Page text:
Rinse the millet in cold water until the water becomes more or less transparent (millet tends to be very floury).

Bring milk to a boil and pour millet into boiling milk. Simmer under the lid, stirring frequently, until the grains are tender and moist yet with a firm centre:
Millet Meal

Allow to cool to room temperature.

Preheat oven to 180C.

Prepare shortbread crumbs by mixing chopped margarine, 1 1/2 tbsp sugar, a pinch of salt, whipping cream, and 1 1/2 cup flour. Start making the crumbs with a knife and make finer crumbs using your hands.

Place the crumbs into a deep 30×24cm baking pan and gently press down the crumbs to form a denser base.

Spread jam over the crumbs. You don’t have to make a perfect layer of jam, as the jam will be smoothed down by millet mix later.

Beat the eggs with a hand mixer. Combine and mix cooked millet, 4 tbsp sugar, vanilla sugar, baking powder, baking soda, and a pinch of salt. Fold in the beaten eggs and gently stir.

Spread millet mix over the jam layer and sprinkle with cinnamon.

Bake for 45 minutes (at middle position) or until an inserted toothpick comes out clean.

Serve warm.

Baked Millet Bars

Baked Millet Bars

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14 Responses

  1. snacktive says:

    So interesting. I’ve never heard of millet. I wonder what it tastes like.. Look like it has a great texture!

    • Alina says:

      Snacktive, if you like cereal and porridge, you should really try millet someday (I’m sure it’s available in LA). It’s very warming, naturally sweet, mild-flavoured, and yes, it has a very pleasant texture! I like to cook my millet al dente, so that those lovely round-shaped grains retain a slightly floury center!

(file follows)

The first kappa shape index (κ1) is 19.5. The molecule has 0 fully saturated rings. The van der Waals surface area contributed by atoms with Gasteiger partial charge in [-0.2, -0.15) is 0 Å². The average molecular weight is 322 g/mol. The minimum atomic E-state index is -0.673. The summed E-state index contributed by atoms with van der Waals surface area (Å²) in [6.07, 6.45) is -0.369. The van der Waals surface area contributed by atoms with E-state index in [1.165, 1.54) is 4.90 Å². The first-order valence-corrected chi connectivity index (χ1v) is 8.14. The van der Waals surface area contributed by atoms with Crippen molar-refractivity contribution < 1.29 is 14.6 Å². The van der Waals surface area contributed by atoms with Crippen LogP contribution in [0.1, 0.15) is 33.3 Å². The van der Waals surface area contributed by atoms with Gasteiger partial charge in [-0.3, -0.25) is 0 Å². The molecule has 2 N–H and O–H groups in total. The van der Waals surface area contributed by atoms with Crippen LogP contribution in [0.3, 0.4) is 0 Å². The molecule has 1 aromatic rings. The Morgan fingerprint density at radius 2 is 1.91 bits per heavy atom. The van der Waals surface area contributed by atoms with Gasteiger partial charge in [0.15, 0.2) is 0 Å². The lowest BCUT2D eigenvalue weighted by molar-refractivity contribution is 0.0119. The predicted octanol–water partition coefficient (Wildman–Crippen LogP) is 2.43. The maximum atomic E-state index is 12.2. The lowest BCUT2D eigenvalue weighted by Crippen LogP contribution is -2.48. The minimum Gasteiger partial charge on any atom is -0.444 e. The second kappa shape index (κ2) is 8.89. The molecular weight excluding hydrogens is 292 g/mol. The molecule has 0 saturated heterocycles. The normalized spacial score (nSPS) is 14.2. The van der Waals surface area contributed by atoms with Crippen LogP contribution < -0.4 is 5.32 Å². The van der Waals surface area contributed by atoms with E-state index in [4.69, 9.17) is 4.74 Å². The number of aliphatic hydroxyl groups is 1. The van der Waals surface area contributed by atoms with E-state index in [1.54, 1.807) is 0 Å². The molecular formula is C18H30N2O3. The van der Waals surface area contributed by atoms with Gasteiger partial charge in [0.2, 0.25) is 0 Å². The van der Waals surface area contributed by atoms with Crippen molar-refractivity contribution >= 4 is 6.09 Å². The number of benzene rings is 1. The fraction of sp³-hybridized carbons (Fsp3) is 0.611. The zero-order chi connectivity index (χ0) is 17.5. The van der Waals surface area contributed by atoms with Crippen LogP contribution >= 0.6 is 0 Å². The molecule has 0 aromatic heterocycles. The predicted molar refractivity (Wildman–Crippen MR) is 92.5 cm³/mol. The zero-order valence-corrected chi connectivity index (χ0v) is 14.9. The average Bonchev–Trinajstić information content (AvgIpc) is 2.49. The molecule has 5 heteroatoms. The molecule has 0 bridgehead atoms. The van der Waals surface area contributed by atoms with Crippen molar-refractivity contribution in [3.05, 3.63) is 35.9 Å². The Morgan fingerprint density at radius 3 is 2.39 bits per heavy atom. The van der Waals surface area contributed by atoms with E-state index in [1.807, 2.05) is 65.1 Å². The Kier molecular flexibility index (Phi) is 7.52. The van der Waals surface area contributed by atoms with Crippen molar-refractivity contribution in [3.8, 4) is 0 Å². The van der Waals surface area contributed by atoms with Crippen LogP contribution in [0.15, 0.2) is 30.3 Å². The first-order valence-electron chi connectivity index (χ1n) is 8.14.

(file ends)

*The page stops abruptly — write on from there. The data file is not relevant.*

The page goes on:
• Saber says:

      Heckuva good job. I sure apptaciere it.

    • Alexis says:

      You have shed a ray of suhnsine into the forum. Thanks!

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  3. Great idea. Millet is quite nice as a porridge and I can imagine it would be excellent in your dessert.

  4. We make a lot of flatbreads with millet back in India.The best part I like about it is the fibre that it lends to its diet.Even porridge is quite popular as breakfast cereal.I love the bars that u have made..they almost look like butterscotch bars.Very nice presentation.Have a nice week ahead.

    • Alina says:

      Thank you very much Tanvi! I should really try making a millet flatbread someday. I know very little about Indian cuisine I’m afraid :-( I’m happy I’ve discovered your blog, it’s very informative, and even though I haven’t tried to make anything Indian myself (that’s something completely new for me!), I enjoy reading your stories about various ingredients and foods!

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  7. Madelene Janeiro says:

    Protein bars are targeted to people who primarily want a source of protein that doesn’t need preparation. There are different kinds of food bars to fill different purposes. Energy bars provide the majority of their food energy (calories) in carbohydrate form. Meal replacement bars are intended to replace the variety of nutrients in a meal. Protein bars are usually lower in carbs than energy bars, lower in vitamins and dietary minerals than meal replacement bars, and significantly higher in protein than either.*^*`

    With kind regards